Why is it that revolutions and social movements across the world regularly begin with the actions of university students and professors? From calls for secularism in Iran to greater self determination in Hong Kong, university students have stood ready to sacrifice in service of missions greater than themselves.
The role that universities have played in these social and political movements reflects the fact that universities don’t just nourish the intellectual curiosity of society’s future generations, or instill a skill-set for various professions. They also help inspire a passion for civic engagement and direct action among those who might have not yet had an opportunity to live a rich civic life. And without this robust university culture, democracies around the globe would lack an irreplaceable class of vanguards and leaders.
Unfortunately, this vision of the university faces many threats. In recent years, there has been a troubling trend of American universities establishing 4 year degree-granting colleges in authoritarian regimes. NYU has spearheaded this effort with two full degree-granting campuses, one in Abu Dhabi (which was built by exploited migrant labor) and another in Shanghai (which also faced worker protection issues). Yale has established a branch in Singapore, which at best is a “benevolent dictatorship” that places strict restrictions on free speech. Cornell’s Weill Medical College has an outpost in Qatar, an oil-rich absolute monarchy without a free press. Despite the promises of a wide latitude of spirited debate on ethical and moral issues, when professors have been critical of these regimes, they have sometimes been silenced, and even barred from entering the country.
And yet the universities have not done nearly enough to object to this behavior in order to maintain their relationships with the autocracies in question. Symbolically, what message does this send to the main campus of these universities in America? The message is clear: that it’s okay to limit free speech on college campuses and even to censor it under certain circumstances.
This troubling trend isn’t just happening overseas. It’s happening here, as well. Professors are being silenced in the name of political correctness. Some have been fired from their positions. Others have had their tenure revoked because of speech which should have been protected. In some cases, these professors were advocating for things which weren’t appropriate or were otherwise incredibly controversial, but the moment we begin censoring professors is the moment we censor ourselves by limiting the scope of opinion and debate.
And the problem goes deeper than this. There is a system-wide culture that fears robust debate in a marketplace of ideas. Take for example a recent incident at Middlebury College, where a student group, The American Enterprise Club, had invited Dr. Charles Murray, a controversial scholar to speak to students on campus. Dr. Murray’s lecture was abruptly terminated due to harassment by student protestors, and was later subjected to a violent confrontation with students that resulted in the hospitalization of Dr. Allison Stanger, the professor who had conducted the interview with Dr. Murray.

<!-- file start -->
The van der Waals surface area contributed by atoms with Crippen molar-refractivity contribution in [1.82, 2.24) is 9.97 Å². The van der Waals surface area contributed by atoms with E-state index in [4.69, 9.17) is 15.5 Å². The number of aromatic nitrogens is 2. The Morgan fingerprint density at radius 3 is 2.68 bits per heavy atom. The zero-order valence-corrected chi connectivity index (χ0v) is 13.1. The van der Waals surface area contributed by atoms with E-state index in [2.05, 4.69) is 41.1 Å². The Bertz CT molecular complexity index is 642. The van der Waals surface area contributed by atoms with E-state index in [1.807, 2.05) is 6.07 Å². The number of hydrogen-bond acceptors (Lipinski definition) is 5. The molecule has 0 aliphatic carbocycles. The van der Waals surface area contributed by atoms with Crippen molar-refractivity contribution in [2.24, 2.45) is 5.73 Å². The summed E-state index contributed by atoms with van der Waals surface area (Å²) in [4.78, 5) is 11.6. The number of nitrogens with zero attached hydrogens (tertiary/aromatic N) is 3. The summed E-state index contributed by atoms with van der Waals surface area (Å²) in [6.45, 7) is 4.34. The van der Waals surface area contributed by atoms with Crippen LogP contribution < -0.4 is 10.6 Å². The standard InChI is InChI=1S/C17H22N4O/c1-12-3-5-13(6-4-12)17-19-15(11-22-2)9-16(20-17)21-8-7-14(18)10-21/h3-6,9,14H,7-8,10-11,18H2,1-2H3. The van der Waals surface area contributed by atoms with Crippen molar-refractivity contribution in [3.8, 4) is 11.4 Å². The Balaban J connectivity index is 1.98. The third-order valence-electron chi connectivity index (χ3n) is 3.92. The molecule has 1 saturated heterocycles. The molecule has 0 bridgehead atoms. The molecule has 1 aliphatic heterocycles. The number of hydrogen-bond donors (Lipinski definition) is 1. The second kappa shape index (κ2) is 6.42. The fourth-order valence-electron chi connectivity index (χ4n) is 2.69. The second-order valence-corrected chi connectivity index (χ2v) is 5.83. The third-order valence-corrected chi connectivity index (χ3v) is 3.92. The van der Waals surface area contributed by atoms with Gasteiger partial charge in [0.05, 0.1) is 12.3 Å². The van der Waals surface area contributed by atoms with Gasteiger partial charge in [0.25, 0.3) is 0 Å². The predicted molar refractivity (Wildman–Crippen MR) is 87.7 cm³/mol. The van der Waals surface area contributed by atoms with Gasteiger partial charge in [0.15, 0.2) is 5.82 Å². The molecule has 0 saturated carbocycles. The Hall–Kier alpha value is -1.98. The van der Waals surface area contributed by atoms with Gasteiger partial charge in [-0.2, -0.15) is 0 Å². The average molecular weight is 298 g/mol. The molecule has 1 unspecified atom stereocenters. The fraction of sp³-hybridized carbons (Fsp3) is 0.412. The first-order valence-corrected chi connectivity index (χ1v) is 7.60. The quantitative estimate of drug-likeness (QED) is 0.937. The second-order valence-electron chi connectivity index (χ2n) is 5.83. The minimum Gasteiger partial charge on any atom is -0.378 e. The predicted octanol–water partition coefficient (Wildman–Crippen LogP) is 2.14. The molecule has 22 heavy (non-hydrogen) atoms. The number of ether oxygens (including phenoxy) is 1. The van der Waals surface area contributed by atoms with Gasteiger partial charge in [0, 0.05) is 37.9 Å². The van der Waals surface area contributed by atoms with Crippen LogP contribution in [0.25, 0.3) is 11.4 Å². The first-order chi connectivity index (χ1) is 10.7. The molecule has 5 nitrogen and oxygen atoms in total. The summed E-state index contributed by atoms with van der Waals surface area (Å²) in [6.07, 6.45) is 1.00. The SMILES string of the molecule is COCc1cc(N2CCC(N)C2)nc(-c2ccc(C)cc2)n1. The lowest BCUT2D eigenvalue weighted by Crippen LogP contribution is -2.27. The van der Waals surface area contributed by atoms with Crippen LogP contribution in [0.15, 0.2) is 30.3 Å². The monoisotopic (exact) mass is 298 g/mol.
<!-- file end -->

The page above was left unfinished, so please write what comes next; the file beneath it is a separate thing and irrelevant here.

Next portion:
The above incident is surely not representative of what happens on college campuses, but it does reflect the perversion of our university discourse. In fact, in certain universities, there is a constant threat to silence university professors by students who accuse them of harboring bias. NYU, for example, had made available a “bias reporting hotline” that allows students to anonymously report professors to administrators—a development that those who fled oppressive regimes with “informer” cultures like Soviet Union know all too well. There’s nowhere near an equivalency, of course, but this is not the slippery slope American universities should risk slipping into. These American examples are part of a larger pattern of students seeking “safe-spaces” on campuses to shield themselves from opposing view-points.
A university with a strong moral compass cultivates an atmosphere where you can say the wrong thing, where you can confront authority, where you can challenge orthodoxy, and where you can question what no one has questioned before. The university creates a culture and society where the people can do the same, where the powerful and those who seek to abuse their power are never safe from judgment of the critical eyes of people who graduated college, who attended university, who learned liberal arts. But the moment we start to protect people from the clash of ideas, from offensive content, from even an offensive professor, is the moment we abandon that atmosphere for one of conformity and fear. The people cannot have any power in such a world. They are deprived of their main weapons: thinking, learning, and speaking.
Instead of fleeing from its identity through alliances with authoritarian countries and suppressing free speech at home, the American university must return to its status as a civic institution, providing all stakeholders—faculty and students, as well as society at large—with the tools to protect our democracy. Simply stated, the university must re-embrace its traditional and essential role that our democracy so depends on. Universities, like many other institutions in our republic, rest on public support to function effectively. In exchange, we must demand that they serve the public interest.